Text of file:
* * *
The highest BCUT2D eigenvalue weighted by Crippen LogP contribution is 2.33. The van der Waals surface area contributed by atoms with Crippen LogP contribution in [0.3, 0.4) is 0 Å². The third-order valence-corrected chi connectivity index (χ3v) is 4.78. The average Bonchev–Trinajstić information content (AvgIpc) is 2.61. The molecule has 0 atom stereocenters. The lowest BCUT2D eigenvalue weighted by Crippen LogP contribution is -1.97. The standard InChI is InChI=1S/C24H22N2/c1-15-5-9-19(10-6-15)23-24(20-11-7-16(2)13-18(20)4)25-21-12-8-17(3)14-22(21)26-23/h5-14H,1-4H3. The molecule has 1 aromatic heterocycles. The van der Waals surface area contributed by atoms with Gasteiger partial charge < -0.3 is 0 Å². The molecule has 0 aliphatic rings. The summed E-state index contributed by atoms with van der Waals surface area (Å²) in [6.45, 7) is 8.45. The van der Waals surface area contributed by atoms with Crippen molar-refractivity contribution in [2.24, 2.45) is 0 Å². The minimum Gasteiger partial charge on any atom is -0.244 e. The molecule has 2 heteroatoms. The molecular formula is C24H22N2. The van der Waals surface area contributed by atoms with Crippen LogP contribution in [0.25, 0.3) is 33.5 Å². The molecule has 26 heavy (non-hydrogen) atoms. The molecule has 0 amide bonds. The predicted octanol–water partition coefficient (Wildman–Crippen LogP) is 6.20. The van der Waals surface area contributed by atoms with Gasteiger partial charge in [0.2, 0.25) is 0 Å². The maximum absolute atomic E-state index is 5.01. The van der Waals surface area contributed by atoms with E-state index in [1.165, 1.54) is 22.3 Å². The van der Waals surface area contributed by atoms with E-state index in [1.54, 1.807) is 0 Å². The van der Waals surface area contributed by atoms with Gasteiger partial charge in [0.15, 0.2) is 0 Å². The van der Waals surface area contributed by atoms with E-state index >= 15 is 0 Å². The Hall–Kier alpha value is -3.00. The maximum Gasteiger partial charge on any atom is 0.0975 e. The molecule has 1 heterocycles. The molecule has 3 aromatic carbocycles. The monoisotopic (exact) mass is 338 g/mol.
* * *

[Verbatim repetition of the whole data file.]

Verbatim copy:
The highest BCUT2D eigenvalue weighted by Crippen LogP contribution is 2.33. The van der Waals surface area contributed by atoms with Crippen LogP contribution in [0.3, 0.4) is 0 Å². The third-order valence-corrected chi connectivity index (χ3v) is 4.78. The average Bonchev–Trinajstić information content (AvgIpc) is 2.61. The molecule has 0 atom stereocenters. The lowest BCUT2D eigenvalue weighted by Crippen LogP contribution is -1.97. The standard InChI is InChI=1S/C24H22N2/c1-15-5-9-19(10-6-15)23-24(20-11-7-16(2)13-18(20)4)25-21-12-8-17(3)14-22(21)26-23/h5-14H,1-4H3. The molecule has 1 aromatic heterocycles. The van der Waals surface area contributed by atoms with Gasteiger partial charge < -0.3 is 0 Å². The molecule has 0 aliphatic rings. The summed E-state index contributed by atoms with van der Waals surface area (Å²) in [6.45, 7) is 8.45. The van der Waals surface area contributed by atoms with Crippen molar-refractivity contribution in [2.24, 2.45) is 0 Å². The minimum Gasteiger partial charge on any atom is -0.244 e. The molecule has 2 heteroatoms. The molecular formula is C24H22N2. The van der Waals surface area contributed by atoms with Crippen LogP contribution in [0.25, 0.3) is 33.5 Å². The molecule has 26 heavy (non-hydrogen) atoms. The molecule has 0 amide bonds. The predicted octanol–water partition coefficient (Wildman–Crippen LogP) is 6.20. The van der Waals surface area contributed by atoms with Gasteiger partial charge in [0.2, 0.25) is 0 Å². The maximum absolute atomic E-state index is 5.01. The van der Waals surface area contributed by atoms with E-state index in [1.165, 1.54) is 22.3 Å². The van der Waals surface area contributed by atoms with E-state index in [1.54, 1.807) is 0 Å². The van der Waals surface area contributed by atoms with Gasteiger partial charge in [0.15, 0.2) is 0 Å². The van der Waals surface area contributed by atoms with E-state index >= 15 is 0 Å². The Hall–Kier alpha value is -3.00. The maximum Gasteiger partial charge on any atom is 0.0975 e. The molecule has 1 heterocycles. The molecule has 3 aromatic carbocycles. The monoisotopic (exact) mass is 338 g/mol.